You know how some ideas sound really good when you're three sheets to the wind? Like karaoke, or trolley racing. Many thriving businesses have been built on this simple perceptual filter. The kebab industry, slot machines, Who Wants to Be a Millionaire...
Sometimes I think the UK is increasingly being run by people who are in just that stage of inebriation. The precise, finely balanced point of the evening at which, if I were to tap them on the shoulder and say "Do you think running barefoot is an unfair advantage in professional athletics?", next thing we knew one of us would be under arrest for streaking.
For evidence, I present two stories from today's crop on El Reg.
In the first: the Tory party - an allegedly serious political organisation, a party that earnestly hopes and believes it has a good chance of forming a government within the next year or so - is introducing a new stage in the legislative process in which ordinary citizens are invited to give their views on a bill. The idea is being punted by foreign-affairs spokesman (and former party leader) William Hague, in consultation with a veteran of web-based activism, Tom Steinberg.
Now, previously, if you wanted your views to be heard, you had to make a submission to a parliamentary committee - in the bill's committee stage. This new phase - the "public reading stage" - comes before the committee stage, and invites people to rewrite the legislation online. Obviously this is a great leap forward, as it no longer requires you to sober up long enough to print out your submission and mail it to anyone - much less actually get dressed and give evidence in person. And it opens the process to hijacking by every lunatic YouTube host, cable-TV rent-a-rant, and blogger, who can now tell their faithful just what to write where.
Fortunately, the committee stage of the bill remains intact - at which point no doubt the professional lobbyists will take over again, all the changes will be reversed and the bill put back to what it was before the Great Unwashed intervened. But we'll think we've been listened to, and that's what matters.
That's an illusion that should hold right up until the first bill to go through this process makes it to its third reading. At that point, some smartass - quite possibly Tom Steinberg - will undoubtedly compare the texts of the various versions and see what changes have actually been kept. William Hague may not quite realise what he's letting himself in for.
In short: it's a gimmick, and a politically dangerous one. It might net the Tories a few headlines and/or a few votes in the short term; but it'll lose them more in the long run. But it's not all good news. Unfortunately, in the process, it has a good chance of alienating the politically-engaged citizens of a whole generation.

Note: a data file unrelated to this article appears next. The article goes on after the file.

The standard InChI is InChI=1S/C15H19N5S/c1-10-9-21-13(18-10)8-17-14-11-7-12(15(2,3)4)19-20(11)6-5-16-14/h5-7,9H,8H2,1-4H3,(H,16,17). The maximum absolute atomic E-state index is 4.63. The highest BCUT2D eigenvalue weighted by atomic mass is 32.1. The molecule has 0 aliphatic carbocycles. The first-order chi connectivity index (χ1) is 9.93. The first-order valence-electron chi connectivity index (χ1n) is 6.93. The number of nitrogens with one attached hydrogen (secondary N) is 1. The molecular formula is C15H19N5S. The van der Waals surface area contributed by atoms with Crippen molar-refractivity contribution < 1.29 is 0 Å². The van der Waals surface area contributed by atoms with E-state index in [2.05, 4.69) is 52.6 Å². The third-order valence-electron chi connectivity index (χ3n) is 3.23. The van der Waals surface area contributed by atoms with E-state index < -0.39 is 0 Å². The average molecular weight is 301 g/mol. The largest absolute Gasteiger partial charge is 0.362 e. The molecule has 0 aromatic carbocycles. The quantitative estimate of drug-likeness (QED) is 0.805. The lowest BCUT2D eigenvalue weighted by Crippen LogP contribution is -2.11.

Against that competition: kudos to Anthony Clive Morgan, of Dawlish, Devon, for coming up with an idea that makes Mr Hague's brainwave look positively - brainy: the dumbest business idea I've seen since (the seemingly defunct) PersonRatings.com.
Mr Morgan has noticed what must have been obvious to any Briton these past ten years - that there are vastly more surveillance cameras in Britain than there are people to watch them - and figured out how to make a profit from it. Charge the camera owners £20 per month to pipe their feed to volunteers on the Internet, who will text an alert if they see anything fishy going on. At the end of each month, the most successful of these volunteer curtain-twitchers gets a £1000 prize.
Presumably Mr Morgan has done his homework, and discovered that a significant proportion of the UK's unknown number of cameras is indeed connected to some kind of IP network. (Although the stats on his website don't look very convincing. He not only repeats the wild guesstimates of "4.2 million cameras" for the country as a whole, and "we are filmed 300 times a day on average" - which is just plain false, if we're using common definitions of "average" - but also states, baldly but alarmingly vaguely: "At least 90% of them are not being manned". I don't doubt it's true, but if I were starting an actual business I'd try to find some real numbers, not just pull them out of my backside.)
I won't go into the data-protection nightmare, the randomness of vigilante justice, the social corrosion of setting ordinary people to spy on each other, or the impossibility of guaranteeing that, for your £20 a month, you'd actually get a pair of human eyes fixed on your camera feed for some given proportion of the time. I'll just ask: if you'd spent tens of thousands of pounds on a camera system and found that it didn't reduce crime, how anxious would you be to spend thousands more on a service that might, or might not, provide some random people to watch them?